In Conversation: Jay Som Talks Family, Race, and Perfectionism
The LA-based songwriter discusses the quick evolution from her 2017 breakthrough to the recently released Anak Ko.
Jay Som’s Melina Duterte uses the term “fast” to describe the period of time that has elapsed since she released her 2017 breakthrough Everybody Works, a collection of bedroom recordings expressing an omnivorous approach to genre and catapulting Duterte to critical acclaim.
“It was just like boom, boom,” she recalls. “[My management] was like, ‘You’re gonna have to start touring right now and do press, sign to a label, and write some new music.’ I almost reached that exploding point—but I didn’t. It got enough to be overwhelming, but I think I grew a lot. I feel like I really know what I want from this career.”
Duterte is calling from her new home in Los Angeles, a one-story house that’s not only inhabited by other musicians, but is regularly subjected to the comings and goings of Duterte’s collaborators. While playing music at all hours of the day and most of the night has yet to manifest any visits from local authorities (singing karaoke at 2 a.m. on a Sunday evening, however, is another story), the residence’s creative culture was the perfect place for Duterte to spend much of last year demoing material for her new record Anak Ko. Its title takes a Tagalog phrase that translates to “my child,” and the content furthers Duterte’s exploration of melodic eclecticism.
Leading up to the album release, Duterte discussed her take on perfectionism in recording, saying “no,” and growing up the child of immigrants.
On Everybody Works, you did everything on your own: writing, recording, production, playing the instruments. After the success of that album, I’m sure you were offered an opportunity to try your hand at being in a proper studio. But you opted to do things relatively solo again, in your own space.
Yeah, I love it. I love the fact that I can be a perfectionist in this super egotistical way. But it’s also fun. And I think for me, it’s mostly cathartic because I feel like that’s where my passion lies. I love learning about audio production. There’s never a limit to that. I love reading about it in articles or watching YouTube tutorials, and just practicing, because it takes hours to get to a place where you feel like you can be seamless with your workflow.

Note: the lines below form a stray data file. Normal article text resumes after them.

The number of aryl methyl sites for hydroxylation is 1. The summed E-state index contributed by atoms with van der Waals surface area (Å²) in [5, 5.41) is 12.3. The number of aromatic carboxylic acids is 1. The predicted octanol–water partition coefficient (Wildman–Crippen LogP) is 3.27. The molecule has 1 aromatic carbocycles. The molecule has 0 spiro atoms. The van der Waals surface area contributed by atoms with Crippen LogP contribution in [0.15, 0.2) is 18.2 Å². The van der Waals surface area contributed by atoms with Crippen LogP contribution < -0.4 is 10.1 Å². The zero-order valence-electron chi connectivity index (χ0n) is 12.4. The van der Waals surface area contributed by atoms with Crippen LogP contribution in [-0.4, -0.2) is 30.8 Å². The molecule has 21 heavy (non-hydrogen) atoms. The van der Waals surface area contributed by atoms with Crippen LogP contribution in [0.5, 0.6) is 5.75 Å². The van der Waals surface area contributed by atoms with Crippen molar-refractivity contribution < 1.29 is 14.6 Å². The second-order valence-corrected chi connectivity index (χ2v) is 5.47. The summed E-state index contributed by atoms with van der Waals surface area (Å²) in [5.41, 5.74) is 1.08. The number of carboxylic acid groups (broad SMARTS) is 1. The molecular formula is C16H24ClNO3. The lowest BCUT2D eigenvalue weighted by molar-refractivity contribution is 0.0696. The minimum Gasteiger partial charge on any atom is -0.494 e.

I get the sense you like to geek out about that kind of thing, taking the time to experiment with certain elements. It’s interesting, though, that you use the term “perfectionist,” when you can hear things like your washer and dryer in the mix on certain songs.
I think when I say “perfectionist,” it’s not necessarily about the track being pure or pristine, with no mistakes. It’s mostly perfectionism in the control, wanting it to be the way that you want it to be and being happy with that, having the tools and the opportunity to really experiment, to the point where you can just keep going and going and then stop yourself. That’s something I really value. When you’re in a studio, you have a time limit. An engineer will be, like, $200 an hour. The studio will be $500 an hour, and you’re constantly looking at your watch. You have to have things prepared. There’s something cool and raw about being in your bedroom, or just being with another person jamming and coming up with something on the spot, or spending a bunch of time bringing an idea back from several years ago.
In your new album’s press release, there’s a quote from you about growth and how, “In order to change you’ve got to make so many mistakes.” Was there a specific incident or experience that led you to this realization?
When I said that at the time, it was more of a general phrase for life that you can take and put in your pocket. But hearing that back, I can now pinpoint a lot of things—like always saying “yes” and becoming burnt out. That, to me, is a mistake where you think it’s much easier to mask your emotions, instead of being like, “No, I don’t want to do this,” and processing something before you move on it. That’s always been a mistake of mine before, and I look back on that and think I could have done better and protected myself more.